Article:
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Gone are the days when Martin Walser had fundamental doubts about West German society, and gingerly explored the claims of communism to offer a better life for the common man. So much is clear from his latest novel [Das Schwanenhaus], a humorous account of the professional and family tribulations of a reasonably well-to-do estate agent. In spite of the fact that his tribulations include the pregnancy of one of his unmarried daughters and an unnerving capacity for running up large debts, the sense of social stability and bourgeois good-living is such that the atmosphere of the book is a kind of late twentieth-century Biedermeier.
It is once again the story of a man barely able to cope with the demands of either his job or of his family, floundering through life, dependent on the indulgence of colleagues and the support of his wife. But in this case the hero's inadequacy is scarcely painful, and is accompanied by many material compensations. In fact he is not really the failure who played the central role in Walser's earlier novels, the failure who was at the same time a rebel against materialism and the leistungsprinzip, but an easy-going fellow who knows how to appreciate his niche in life.
As a result Das Schwanenhaus has much less to say that is of relevance to the human condition in general. It lacks the poignancy of humorous writing in which there is an underlying theme of tragedy. Readers of...
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For several decades, German novelist Walser has formed his dark notions of contemporary German society into novels of quiet sarcasm…. [The Swan Villa] satirizes a group of real estate brokers in Southern Germany. The beautiful natural surroundings, the wealth, the worldly opportunities of all protagonists stand in contrast to a progressive deterioration of environment and soul…. In spite of a colorful story line and much emoting, none of the characters ever amounts to more than an array of desperate attitudes and uncoordinated hunches. The reader becomes informed and remains untouched.
Inge Judd, in a review of "The Swan Villa," in Library Journal (reprinted from Library Journal, October 1, 1982; published by R. R. Bowker Co. (a Xerox company); copyright © 1982 by Xerox Corporation), Vol. 107, No. 17, October 1, 1982, p. 1897.
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Gottlieb Zürn, the hero of this brief but brilliant novel ["The Swan Villa"], is a product of the German economic miracle, a lawyer who switched to real estate and rode the postwar boom to moderate affluence. Having done his bit to help develop the once grassy slopes of Lake Constance into high-rise condominiums, now in midlife he feels depressingly underdeveloped himself, obsolete and disposable, a banal character trapped in a banal dilemma. All Martin Walser does, in limpid prose and with the sure touch of a compassionate surgeon, is to bare the man's heart and trace the pathways of his pain. But in the process he evokes a life in our time, distinct from any other and yet subject to the same laws of supply and excessive demand that govern the lives of the multinational middle class throughout today's global village….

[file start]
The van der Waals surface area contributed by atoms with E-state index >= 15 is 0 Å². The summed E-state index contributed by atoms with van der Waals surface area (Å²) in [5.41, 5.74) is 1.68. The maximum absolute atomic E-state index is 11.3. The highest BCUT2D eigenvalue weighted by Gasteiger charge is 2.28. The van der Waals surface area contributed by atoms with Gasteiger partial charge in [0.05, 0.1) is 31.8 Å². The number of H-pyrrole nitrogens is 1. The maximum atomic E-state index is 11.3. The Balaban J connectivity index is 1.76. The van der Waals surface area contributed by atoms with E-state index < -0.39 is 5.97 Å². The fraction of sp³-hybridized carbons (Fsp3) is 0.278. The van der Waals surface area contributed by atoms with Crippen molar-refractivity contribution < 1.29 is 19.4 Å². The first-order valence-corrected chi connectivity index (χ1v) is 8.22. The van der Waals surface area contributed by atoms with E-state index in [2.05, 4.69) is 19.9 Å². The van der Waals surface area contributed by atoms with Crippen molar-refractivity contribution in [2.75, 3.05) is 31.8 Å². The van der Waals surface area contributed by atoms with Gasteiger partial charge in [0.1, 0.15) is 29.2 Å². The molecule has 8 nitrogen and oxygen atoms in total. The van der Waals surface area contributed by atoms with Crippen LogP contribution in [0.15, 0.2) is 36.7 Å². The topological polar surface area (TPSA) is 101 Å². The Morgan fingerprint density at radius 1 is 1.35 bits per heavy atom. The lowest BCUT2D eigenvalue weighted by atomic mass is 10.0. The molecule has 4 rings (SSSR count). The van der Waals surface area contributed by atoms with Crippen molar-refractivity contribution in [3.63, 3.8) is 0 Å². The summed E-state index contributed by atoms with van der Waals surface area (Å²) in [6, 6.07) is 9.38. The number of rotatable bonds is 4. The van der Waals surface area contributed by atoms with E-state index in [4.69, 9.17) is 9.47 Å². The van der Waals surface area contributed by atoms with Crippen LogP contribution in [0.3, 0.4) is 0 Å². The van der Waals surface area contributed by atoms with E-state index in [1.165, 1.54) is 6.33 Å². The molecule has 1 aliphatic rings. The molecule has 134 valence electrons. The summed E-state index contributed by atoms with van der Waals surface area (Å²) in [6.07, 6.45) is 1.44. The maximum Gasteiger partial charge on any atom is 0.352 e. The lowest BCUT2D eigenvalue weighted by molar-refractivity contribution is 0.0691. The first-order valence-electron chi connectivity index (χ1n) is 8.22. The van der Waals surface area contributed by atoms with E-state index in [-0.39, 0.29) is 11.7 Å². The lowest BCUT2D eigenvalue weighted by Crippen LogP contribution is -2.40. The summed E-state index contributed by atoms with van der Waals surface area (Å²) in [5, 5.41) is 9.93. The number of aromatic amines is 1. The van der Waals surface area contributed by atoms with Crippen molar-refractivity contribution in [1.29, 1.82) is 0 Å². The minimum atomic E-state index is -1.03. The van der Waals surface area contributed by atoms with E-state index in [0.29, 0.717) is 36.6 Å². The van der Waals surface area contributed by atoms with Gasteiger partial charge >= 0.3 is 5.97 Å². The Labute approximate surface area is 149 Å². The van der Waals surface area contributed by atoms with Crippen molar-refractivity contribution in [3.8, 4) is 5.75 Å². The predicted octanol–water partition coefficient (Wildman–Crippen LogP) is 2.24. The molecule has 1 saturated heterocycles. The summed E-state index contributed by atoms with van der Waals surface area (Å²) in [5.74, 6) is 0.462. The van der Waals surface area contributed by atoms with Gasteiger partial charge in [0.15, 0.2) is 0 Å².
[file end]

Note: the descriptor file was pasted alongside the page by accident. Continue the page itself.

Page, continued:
Mr. Walser, though awarded the Group 47 Prize in 1955, proved wayward and disconcerting from the start. For one thing, he had no ties to the nostalgic radicalism of the 20's that still infected so many of his contemporaries. For another, he came to literature via Kafka, on whom he wrote a first-rate dissertation in 1951 after completing his studies in history and German literature. The Kafka influence is all too obvious in his early stories, but it may have helped to inspire the uncompromising clarity and attention to detail with which he later began to probe the nexus between private agony and public nightmare. He...
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Martin Walser's protagonist [in The Swan Villa] is an estate agent, and the eponymous Swan Villa an exquisite property on the shores of Lake Constance, admired in childhood and now up for sale. Which of the rival dealers will be favoured with an exclusive listing? Gottlieb is haunted by the beauty of the frescoes and stained glass, by the prospect of the commission, by the memory of his bankrupt parents, by the urge to impress clients, patrons and competitors, and by the wish to see his four wayward daughters safely provided for….
Harassed by conflicting impulses, he envies his wife's calm consistency of purpose and resents her with an intensity that is the obverse of gratitude, a measure of his own dependence on her. As Gottlieb hangs upon the outcome of business strategy and market forces, alternating between ambition and self-abasement, a solid picture of a society in crisis emerges from the turmoil of his thoughts. The Swan Villa embodies with rare percipience and topicality a complex living relationship between love and money.
Marion Glastonbury, "Charmed Circle," in New Statesman (© 1983 The Statesman & Nation Publishing Co. Ltd.), Vol. 105, No. 2712, March 11, 1983, p. 27.∗